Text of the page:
More Weight Loss Lies & Diet Product Scams

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More Weight Loss Lies & Diet Product Scams

Enviga Beverage Weight-Loss Claims ‘Curbed’

Coke, Nestle, and Beverage Partnership Worldwide (BPW) have settled charges that they falsely advertised that Enviga, a green tea beverage, can result in weight loss by burning extra calories.

The charges were brought by coalition of 26 states and the District of Columbia, led by Connecticut Attorney General Richard Blumenthal. The companies have agreed to re-label Enviga and any similar product to add disclosures, to disclaim any weight loss benefit, and to note that weight loss is only possible through diet and exercise.

They also agreed to pay $650,000 to the states. In 2007, Blumenthal began investigating questionable claims that drinking Enviga would burn more calories than it contains and implying that consuming the product would lead to weight loss. The claims were based on a small 3-day study that could not establish that any calorie burning associated with Enviga could be sustained over time.

The settlement requires that in any marketing of Enviga, or a similarly formulated beverage, that uses the terms “the calorie burner,” “negative calories,” “drink negative,” or makes any claims explicitly or implicitly that consumers will burn calories by drinking Enviga, there must be a clear and conspicuous disclosure that the product does not produce weight loss without diet and exercise.

The other participating states were Alaska, Arizona, Arkansas, Florida, Georgia, Idaho, Illinois, Kansas, Kentucky, Louisiana, Maine, Massachusetts, Maryland, Michigan, Mississippi, Missouri, Montana, Nevada, New Jersey, New Mexico, North Carolina, Ohio, Oregon, Pennsylvania, Texas, Washington and the District of Columbia.

[Attorney General announces settlement resolving weight loss and calorie-burning claims about Enviga. Press release, Connecticut Attorney General, Feb 26, 2009] http://www.ct.gov/ag/cwp/view.asp?A=3673&Q=434756

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Women Pay Heed: ‘Slim Chance’ Awards Issued

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Women Pay Heed: ‘Slim Chance’ Awards Issued

Frances M. Berg, M.S., who operates the Healthy Weight Network http://www.healthyweightnetwork.com has issued the 20th annual set of “Slim Chance Awards” to weight-loss scheme promoters, diet scammers, and fitness gimmick pushers.

Her 2008 picks are:

**Most outrageous claim: Kevin Trudeau infomercials. Trudeau told listeners they could easily follow the diet protocol at home, even though his book calls for human growth hormone injections that must be provided by a licensed practitioner. FTC action resulted in a court order for a $5+ million assessment and a three-year ban from doing infomercials.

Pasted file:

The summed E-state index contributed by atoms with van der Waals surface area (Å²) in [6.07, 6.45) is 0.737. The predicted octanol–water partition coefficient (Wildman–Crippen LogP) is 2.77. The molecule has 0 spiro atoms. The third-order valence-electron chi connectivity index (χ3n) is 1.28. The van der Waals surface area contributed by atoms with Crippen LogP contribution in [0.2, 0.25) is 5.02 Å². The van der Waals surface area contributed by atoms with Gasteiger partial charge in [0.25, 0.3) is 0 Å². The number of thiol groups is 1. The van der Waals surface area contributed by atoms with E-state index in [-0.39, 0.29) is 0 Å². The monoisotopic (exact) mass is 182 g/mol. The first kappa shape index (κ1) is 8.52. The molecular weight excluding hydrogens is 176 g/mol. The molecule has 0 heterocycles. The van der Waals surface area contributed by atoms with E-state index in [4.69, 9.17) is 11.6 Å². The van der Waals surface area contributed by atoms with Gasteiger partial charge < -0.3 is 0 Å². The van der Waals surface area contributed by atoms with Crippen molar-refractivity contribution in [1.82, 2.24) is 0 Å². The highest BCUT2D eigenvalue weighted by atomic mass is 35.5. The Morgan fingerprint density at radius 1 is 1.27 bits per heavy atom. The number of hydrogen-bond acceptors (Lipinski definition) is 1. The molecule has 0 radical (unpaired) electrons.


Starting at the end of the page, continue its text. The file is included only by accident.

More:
**Worst gimmick: Skineez jeans ($139). The jeans were said to be impregnated with retinol and chitosan that would be released by friction and absorbed in to the body to fight “cellulite.”

**Worst claim:
AbGONE. Throughout 2008 full-page ads touted AbGONE as “proven to promote pot belly loss,” increase fat metabolism”and calorie burn, promote appetite suppression, and inhibit future abdominal fat deposits.

The ads featured before-and-after shots of models, cut-away sketches of the abdomen with and without belly fat, and a white-coated researcher with a chart purportedly confirming success of 5 times reduction in fat mass, 4 times lower BMI, and 4 times greater weight loss than placebo. The ads stated that no added diet and exercise were needed, but a fine-print disclaimer said “diet and exercise are essential.”

**Worst product:
Kimkins diet. Heidi “Kimmer” Diaz promised loss of up to 5% of body weight in 10 days. She also claimed to have lost 198 pounds in 11 months and showed before-and-after pictures that turned out to be fakes. Many users developed chest pains, hair loss, heart palpitations, irritability, and menstrual irregularities caused by the near-starvation (500 calorie per day) diet.

Watch every diet product commercial and read every weight loss or fitness gimmick advertisement with a suspicious eye and a clear mind. These companies can get away with a lot of BS until enough complaints are filed or someone dies.

Don’t fall for this stuff.

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